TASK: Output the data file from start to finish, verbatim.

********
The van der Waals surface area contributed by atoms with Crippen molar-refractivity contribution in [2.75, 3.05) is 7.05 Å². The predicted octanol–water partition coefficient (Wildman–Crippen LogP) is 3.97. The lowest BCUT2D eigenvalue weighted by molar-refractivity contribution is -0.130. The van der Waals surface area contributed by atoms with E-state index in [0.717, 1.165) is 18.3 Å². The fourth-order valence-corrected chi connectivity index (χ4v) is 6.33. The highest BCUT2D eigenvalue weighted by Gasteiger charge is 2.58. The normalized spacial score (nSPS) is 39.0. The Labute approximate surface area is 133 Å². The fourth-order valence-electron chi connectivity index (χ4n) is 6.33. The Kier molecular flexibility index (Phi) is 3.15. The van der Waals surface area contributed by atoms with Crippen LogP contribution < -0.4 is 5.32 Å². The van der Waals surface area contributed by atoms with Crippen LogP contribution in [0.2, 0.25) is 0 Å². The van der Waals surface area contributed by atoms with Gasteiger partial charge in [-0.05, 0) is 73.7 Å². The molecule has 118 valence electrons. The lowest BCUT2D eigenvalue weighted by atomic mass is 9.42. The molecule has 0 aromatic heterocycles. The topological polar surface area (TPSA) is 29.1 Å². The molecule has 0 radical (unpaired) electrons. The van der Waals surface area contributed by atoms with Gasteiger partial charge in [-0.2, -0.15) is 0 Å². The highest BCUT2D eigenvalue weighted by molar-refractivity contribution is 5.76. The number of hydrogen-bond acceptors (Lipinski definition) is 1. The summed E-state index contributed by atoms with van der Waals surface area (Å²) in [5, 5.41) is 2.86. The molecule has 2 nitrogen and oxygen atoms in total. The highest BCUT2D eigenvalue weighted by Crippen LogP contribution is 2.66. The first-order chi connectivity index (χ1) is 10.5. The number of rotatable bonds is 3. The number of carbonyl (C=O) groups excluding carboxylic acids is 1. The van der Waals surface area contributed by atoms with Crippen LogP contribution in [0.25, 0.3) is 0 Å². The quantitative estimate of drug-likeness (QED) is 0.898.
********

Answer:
The van der Waals surface area contributed by atoms with Crippen molar-refractivity contribution in [2.75, 3.05) is 7.05 Å². The predicted octanol–water partition coefficient (Wildman–Crippen LogP) is 3.97. The lowest BCUT2D eigenvalue weighted by molar-refractivity contribution is -0.130. The van der Waals surface area contributed by atoms with E-state index in [0.717, 1.165) is 18.3 Å². The fourth-order valence-corrected chi connectivity index (χ4v) is 6.33. The highest BCUT2D eigenvalue weighted by Gasteiger charge is 2.58. The normalized spacial score (nSPS) is 39.0. The Labute approximate surface area is 133 Å². The fourth-order valence-electron chi connectivity index (χ4n) is 6.33. The Kier molecular flexibility index (Phi) is 3.15. The van der Waals surface area contributed by atoms with Crippen LogP contribution < -0.4 is 5.32 Å². The van der Waals surface area contributed by atoms with Crippen LogP contribution in [0.2, 0.25) is 0 Å². The van der Waals surface area contributed by atoms with Gasteiger partial charge in [-0.05, 0) is 73.7 Å². The molecule has 118 valence electrons. The lowest BCUT2D eigenvalue weighted by atomic mass is 9.42. The molecule has 0 aromatic heterocycles. The topological polar surface area (TPSA) is 29.1 Å². The molecule has 0 radical (unpaired) electrons. The van der Waals surface area contributed by atoms with Gasteiger partial charge in [-0.2, -0.15) is 0 Å². The highest BCUT2D eigenvalue weighted by molar-refractivity contribution is 5.76. The number of hydrogen-bond acceptors (Lipinski definition) is 1. The summed E-state index contributed by atoms with van der Waals surface area (Å²) in [5, 5.41) is 2.86. The molecule has 2 nitrogen and oxygen atoms in total. The highest BCUT2D eigenvalue weighted by Crippen LogP contribution is 2.66. The first-order chi connectivity index (χ1) is 10.5. The number of rotatable bonds is 3. The number of carbonyl (C=O) groups excluding carboxylic acids is 1. The van der Waals surface area contributed by atoms with Crippen LogP contribution in [0.25, 0.3) is 0 Å². The quantitative estimate of drug-likeness (QED) is 0.898.